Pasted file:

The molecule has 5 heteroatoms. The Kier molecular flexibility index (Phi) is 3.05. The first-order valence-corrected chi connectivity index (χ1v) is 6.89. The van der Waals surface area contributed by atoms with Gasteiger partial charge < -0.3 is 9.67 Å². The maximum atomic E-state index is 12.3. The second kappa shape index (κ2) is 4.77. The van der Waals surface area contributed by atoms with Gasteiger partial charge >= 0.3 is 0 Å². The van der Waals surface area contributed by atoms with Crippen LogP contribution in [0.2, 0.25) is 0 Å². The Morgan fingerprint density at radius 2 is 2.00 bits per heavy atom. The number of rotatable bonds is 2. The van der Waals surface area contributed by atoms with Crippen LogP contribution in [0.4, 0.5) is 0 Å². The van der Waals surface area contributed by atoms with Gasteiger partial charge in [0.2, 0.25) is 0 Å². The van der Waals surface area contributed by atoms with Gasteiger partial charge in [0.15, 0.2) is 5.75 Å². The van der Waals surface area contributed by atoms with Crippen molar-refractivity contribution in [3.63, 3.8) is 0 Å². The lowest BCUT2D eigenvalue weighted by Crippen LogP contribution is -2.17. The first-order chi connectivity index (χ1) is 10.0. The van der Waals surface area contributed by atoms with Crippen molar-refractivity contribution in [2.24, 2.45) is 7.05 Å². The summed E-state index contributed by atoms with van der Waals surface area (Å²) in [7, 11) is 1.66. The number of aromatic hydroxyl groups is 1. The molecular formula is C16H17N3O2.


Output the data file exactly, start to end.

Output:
The molecule has 5 heteroatoms. The Kier molecular flexibility index (Phi) is 3.05. The first-order valence-corrected chi connectivity index (χ1v) is 6.89. The van der Waals surface area contributed by atoms with Gasteiger partial charge < -0.3 is 9.67 Å². The maximum atomic E-state index is 12.3. The second kappa shape index (κ2) is 4.77. The van der Waals surface area contributed by atoms with Gasteiger partial charge >= 0.3 is 0 Å². The van der Waals surface area contributed by atoms with Crippen LogP contribution in [0.2, 0.25) is 0 Å². The Morgan fingerprint density at radius 2 is 2.00 bits per heavy atom. The number of rotatable bonds is 2. The van der Waals surface area contributed by atoms with Crippen LogP contribution in [0.4, 0.5) is 0 Å². The van der Waals surface area contributed by atoms with Gasteiger partial charge in [0.2, 0.25) is 0 Å². The van der Waals surface area contributed by atoms with Gasteiger partial charge in [0.15, 0.2) is 5.75 Å². The van der Waals surface area contributed by atoms with Crippen molar-refractivity contribution in [3.63, 3.8) is 0 Å². The lowest BCUT2D eigenvalue weighted by Crippen LogP contribution is -2.17. The first-order chi connectivity index (χ1) is 10.0. The van der Waals surface area contributed by atoms with Crippen molar-refractivity contribution in [2.24, 2.45) is 7.05 Å². The summed E-state index contributed by atoms with van der Waals surface area (Å²) in [7, 11) is 1.66. The number of aromatic hydroxyl groups is 1. The molecular formula is C16H17N3O2.